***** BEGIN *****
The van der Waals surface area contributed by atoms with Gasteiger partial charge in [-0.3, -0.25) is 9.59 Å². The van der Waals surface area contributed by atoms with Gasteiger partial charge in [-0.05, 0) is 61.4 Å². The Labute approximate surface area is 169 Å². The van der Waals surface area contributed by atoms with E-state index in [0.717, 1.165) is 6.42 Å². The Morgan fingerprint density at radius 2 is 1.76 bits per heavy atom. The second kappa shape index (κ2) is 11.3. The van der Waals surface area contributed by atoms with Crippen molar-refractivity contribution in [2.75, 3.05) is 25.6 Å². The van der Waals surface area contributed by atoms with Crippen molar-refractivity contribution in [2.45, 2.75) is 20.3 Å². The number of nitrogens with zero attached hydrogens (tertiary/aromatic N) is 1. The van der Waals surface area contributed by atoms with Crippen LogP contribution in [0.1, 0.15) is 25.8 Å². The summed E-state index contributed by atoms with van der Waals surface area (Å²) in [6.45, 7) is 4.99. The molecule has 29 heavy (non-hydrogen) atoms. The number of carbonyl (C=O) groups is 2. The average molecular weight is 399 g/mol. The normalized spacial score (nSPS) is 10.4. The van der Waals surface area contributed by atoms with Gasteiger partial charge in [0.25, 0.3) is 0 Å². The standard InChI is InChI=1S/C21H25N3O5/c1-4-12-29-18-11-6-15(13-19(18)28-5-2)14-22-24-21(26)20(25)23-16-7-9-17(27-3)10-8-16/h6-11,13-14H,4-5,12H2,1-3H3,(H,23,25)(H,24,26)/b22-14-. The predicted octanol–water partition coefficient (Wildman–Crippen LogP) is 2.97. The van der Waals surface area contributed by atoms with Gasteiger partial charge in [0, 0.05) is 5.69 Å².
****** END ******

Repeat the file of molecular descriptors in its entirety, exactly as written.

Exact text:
The van der Waals surface area contributed by atoms with Gasteiger partial charge in [-0.3, -0.25) is 9.59 Å². The van der Waals surface area contributed by atoms with Gasteiger partial charge in [-0.05, 0) is 61.4 Å². The Labute approximate surface area is 169 Å². The van der Waals surface area contributed by atoms with E-state index in [0.717, 1.165) is 6.42 Å². The Morgan fingerprint density at radius 2 is 1.76 bits per heavy atom. The second kappa shape index (κ2) is 11.3. The van der Waals surface area contributed by atoms with Crippen molar-refractivity contribution in [2.75, 3.05) is 25.6 Å². The van der Waals surface area contributed by atoms with Crippen molar-refractivity contribution in [2.45, 2.75) is 20.3 Å². The number of nitrogens with zero attached hydrogens (tertiary/aromatic N) is 1. The van der Waals surface area contributed by atoms with Crippen LogP contribution in [0.1, 0.15) is 25.8 Å². The summed E-state index contributed by atoms with van der Waals surface area (Å²) in [6.45, 7) is 4.99. The molecule has 29 heavy (non-hydrogen) atoms. The number of carbonyl (C=O) groups is 2. The average molecular weight is 399 g/mol. The normalized spacial score (nSPS) is 10.4. The van der Waals surface area contributed by atoms with Gasteiger partial charge in [0.25, 0.3) is 0 Å². The standard InChI is InChI=1S/C21H25N3O5/c1-4-12-29-18-11-6-15(13-19(18)28-5-2)14-22-24-21(26)20(25)23-16-7-9-17(27-3)10-8-16/h6-11,13-14H,4-5,12H2,1-3H3,(H,23,25)(H,24,26)/b22-14-. The predicted octanol–water partition coefficient (Wildman–Crippen LogP) is 2.97. The van der Waals surface area contributed by atoms with Gasteiger partial charge in [0, 0.05) is 5.69 Å².